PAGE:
Thursday, August 25, 2016

Rugged Knits Pattern Highlight: Braided Brook

Before I begin, I want to give a quick public service announcement - Shannon Cook is giving away a copy of Rugged Knits on her blog, Very Shannon! She's also got a lovely review of the book, so head on over for your chance to win!

Okay, back to this week's post!

I'm particularly proud of this week's Rugged Knits pattern highlight, Braided Brook. When I started working on the book I knew I wanted to include a really glorious cabled sweater and it came out just as I had hoped. The central cable pattern was created through a collaboration with my husband. I've mentioned before how he works with me on color charts, but cables were a special challenge. We definitely went through several iterations of this pattern to get it to be striking and also actually physically possible to knit. I love that this finished sweater combines a relaxed, cozy look with the fit and slouchy cowl neck, with dramatic elegance that all-over cabled texture can provide.

- Worked bottom-up in pieces, then blocked and assembled. The cowl neck is the final step. 

- Working this sweater in pieces has a bunch of advantages. Seams offer stability and reinforcement, which can be important given the fabric is fairly heavy and dense, and I worked my sample in an alpaca-blend yarn, which could stretch over time without the help of seams. Working in pieces also means your project is never so huge that it gets cumbersome, and you only have to focus on parts of the cable charts at once.
- It features lots of details that make for a flattering fit: set-in sleeves, waist shaping that's worked into the cable pattern, and sloped shoulders.

- The fit is relaxed. I recommend 3-5" (7.5-12.5 cm) of positive ease to get the look shown in the sample photos.

I knit my sample in a great staple yarn - Berroco Ultra Alpaca. It's a 50/50 wool/alpaca blend and I love that it gives most of the resilience and bounce of wool while also offering a subtle halo and a bit of extra warmth from the alpaca content. It's a multi-plied worsted spun yarn with a pretty tight twist, so it gives amazing stitch definition, but it also has a very soft look.


- Depending on the look you want, there are a lot of different options for this sweater. Ultra Alpaca is a pretty standard worsted, so first look for yarns that recommend about 20 sts = 4" (10 cm). I do recommend opting for a fairly soft yarn since the cowl neck is bound to be right on the skin.
- For a light, tweedy look, try one of my favorite yarns, Brooklyn Tweed Shelter or Hikoo Kenzie.
- If you want something with a clean, sophisticated look, how about  Quince & Co. Lark?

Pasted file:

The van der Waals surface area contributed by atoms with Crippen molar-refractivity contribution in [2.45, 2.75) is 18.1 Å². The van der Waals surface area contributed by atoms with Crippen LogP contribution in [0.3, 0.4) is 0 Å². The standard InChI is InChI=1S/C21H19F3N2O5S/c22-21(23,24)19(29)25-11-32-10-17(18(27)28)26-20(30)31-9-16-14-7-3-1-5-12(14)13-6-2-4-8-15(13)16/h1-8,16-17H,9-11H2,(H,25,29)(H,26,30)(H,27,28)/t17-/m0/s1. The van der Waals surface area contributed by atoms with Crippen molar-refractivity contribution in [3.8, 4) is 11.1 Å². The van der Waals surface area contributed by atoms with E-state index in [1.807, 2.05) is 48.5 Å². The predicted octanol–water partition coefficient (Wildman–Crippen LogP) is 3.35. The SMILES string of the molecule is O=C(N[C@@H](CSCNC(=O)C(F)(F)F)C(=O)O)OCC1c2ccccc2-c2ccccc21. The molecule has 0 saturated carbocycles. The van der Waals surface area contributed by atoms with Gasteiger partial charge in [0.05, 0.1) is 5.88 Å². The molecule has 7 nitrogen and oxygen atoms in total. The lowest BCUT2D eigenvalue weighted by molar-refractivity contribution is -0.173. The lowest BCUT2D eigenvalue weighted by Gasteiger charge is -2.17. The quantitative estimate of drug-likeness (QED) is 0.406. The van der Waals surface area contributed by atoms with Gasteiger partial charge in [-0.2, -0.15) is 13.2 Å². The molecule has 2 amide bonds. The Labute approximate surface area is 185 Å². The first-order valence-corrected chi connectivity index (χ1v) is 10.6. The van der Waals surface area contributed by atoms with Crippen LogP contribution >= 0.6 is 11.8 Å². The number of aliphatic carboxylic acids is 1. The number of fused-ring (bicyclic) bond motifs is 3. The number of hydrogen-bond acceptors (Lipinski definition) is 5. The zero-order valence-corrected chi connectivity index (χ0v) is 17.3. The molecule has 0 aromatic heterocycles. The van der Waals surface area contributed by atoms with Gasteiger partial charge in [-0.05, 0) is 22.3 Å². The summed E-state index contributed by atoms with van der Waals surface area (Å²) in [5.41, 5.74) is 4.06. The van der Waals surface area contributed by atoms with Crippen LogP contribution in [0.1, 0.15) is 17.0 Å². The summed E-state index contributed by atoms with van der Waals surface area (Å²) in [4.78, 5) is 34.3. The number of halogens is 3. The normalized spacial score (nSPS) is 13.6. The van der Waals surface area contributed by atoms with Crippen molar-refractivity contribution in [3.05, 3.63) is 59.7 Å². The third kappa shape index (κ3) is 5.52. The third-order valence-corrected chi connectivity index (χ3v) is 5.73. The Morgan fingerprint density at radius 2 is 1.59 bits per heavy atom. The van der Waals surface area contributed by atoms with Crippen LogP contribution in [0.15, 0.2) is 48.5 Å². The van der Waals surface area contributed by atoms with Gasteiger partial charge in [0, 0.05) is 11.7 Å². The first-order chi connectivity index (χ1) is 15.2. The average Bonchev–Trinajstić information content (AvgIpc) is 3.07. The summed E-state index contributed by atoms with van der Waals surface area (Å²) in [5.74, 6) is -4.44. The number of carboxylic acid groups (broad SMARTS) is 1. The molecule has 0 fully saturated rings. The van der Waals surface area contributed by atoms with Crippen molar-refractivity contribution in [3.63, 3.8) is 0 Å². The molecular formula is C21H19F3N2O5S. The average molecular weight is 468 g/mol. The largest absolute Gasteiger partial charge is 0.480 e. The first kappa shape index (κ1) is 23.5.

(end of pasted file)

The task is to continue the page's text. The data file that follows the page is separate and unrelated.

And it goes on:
- The semisolid colors of Hazel Knits Cadence would create an artsy, watercolor feel with popping stitch definition. 
- I'm considering making a sweater for myself in O-Wool Balance, a 50/50 wool/cotton blend. I've got a sweater's-worth in Sapphire & I think this would be a great option for anyone worrying that it could be too warm in alpaca.

Those cables are so dreamy!

Cables cause fabric to draw in very dramatically, so be sure to use a yarn that's based on the recommended gauge of the sample yarn (about 20 sts = 4" (10 cm)) rather than going with the gauge over the cable pattern. The pattern gives gauge in Stockinette and cables, as well as the width of the central cable panel to help you check your gauge.

Be sure to use the hashtags #RuggedKnits, #Braided Brook, and #AndreaRangelKnits when you post pics of your Braided Brook projects!

I'm teaching at Knit City in Vancouver October 1-2, 2016. Both sessions of my Finishing class have already sold out, but there's still space to sign up for my classes on pi shawls and yarn substitution! Click here to sign up.

I'll also be at Knit Fit in Seattle November 12-13, 2016. I'm teaching two new classes, one on cables and one on colorwork, and if you missed out taking finishing at Knit City, you can take it in Seattle! Click here to sign up!


Finished Measurements

34.5 (38, 42.5, 47, 51, 55)” (87.5 (96.5, 108, 119.5, 129.5, 139.5) cm bust circumference, and 24 (24.5, 25.5, 26, 27, 27.5)” (61 62, 65, 66, 68.5, 70 cm) length

Intended to be worn with 3–5” (7.5–13 cm) of positive ease 
Shown in size 38” (96.5 cm)


1296 (1438, 1589, 1740, 1901, 2043) yd (1185 1315, 1453, 1591, 1738, 1868 m) worsted weight (#4 Medium) yarn

Shown here: Berroco Ultra Alpaca (50% alpaca, 50% wool; 215 yd 197 m/100 g): color #62111 Zephyr, 7 (7, 8, 9, 10, 10) skeins


Size U.S. 5 (3.75 mm) straight and 24” (60 cm) long circular (cir) 
Size U.S. 6 (4 mm) 24” (60 cm) long circular (cir) 
Size U.S. 7 (4.5 mm) straight and 24” (60 cm) long circular (cir) 
Adjust needle sizes if necessary to obtain the correct gauges.

Stitch markers (m); cable needle (cn); tapestry needle


20 sts and 27 rows = 4” (10 cm) over St st using largest needles 
26 sts and 27 rows = 4” (10 cm) over side cables using largest needles 
34-st Sleeve Cable Panel = 41⁄2” (11.5 cm) wide 74-st Center Cable Panel = 71⁄2” (19 cm) wide

See it on Ravelry


  1. Hi,
    I am just finishing up size 55" and I am picking up stitches for the cowl. Following the instructions, I picked up exactly 70 on the back, as that was the number of total stitches. However, the front is wider, but I am supposed to pick up only 50 stitches. Am I to skip some stitches between those I pick up? I don't want to mess up such a cabled masterpiece. Please let me know what to do.
    Zaandam, Netherlands

    1. Hi Nicole, thanks for reaching out! If you're feeling like you're not picking up enough stitches at the front, pick up one stitch for every bound-off stitch, and two stitches for every 3 rows along diagonal and vertical edges. Just be sure you end up with a multiple of 4 and you'll be able to do the 2x2 rib pattern as it's written in the pattern. Happy knitting!


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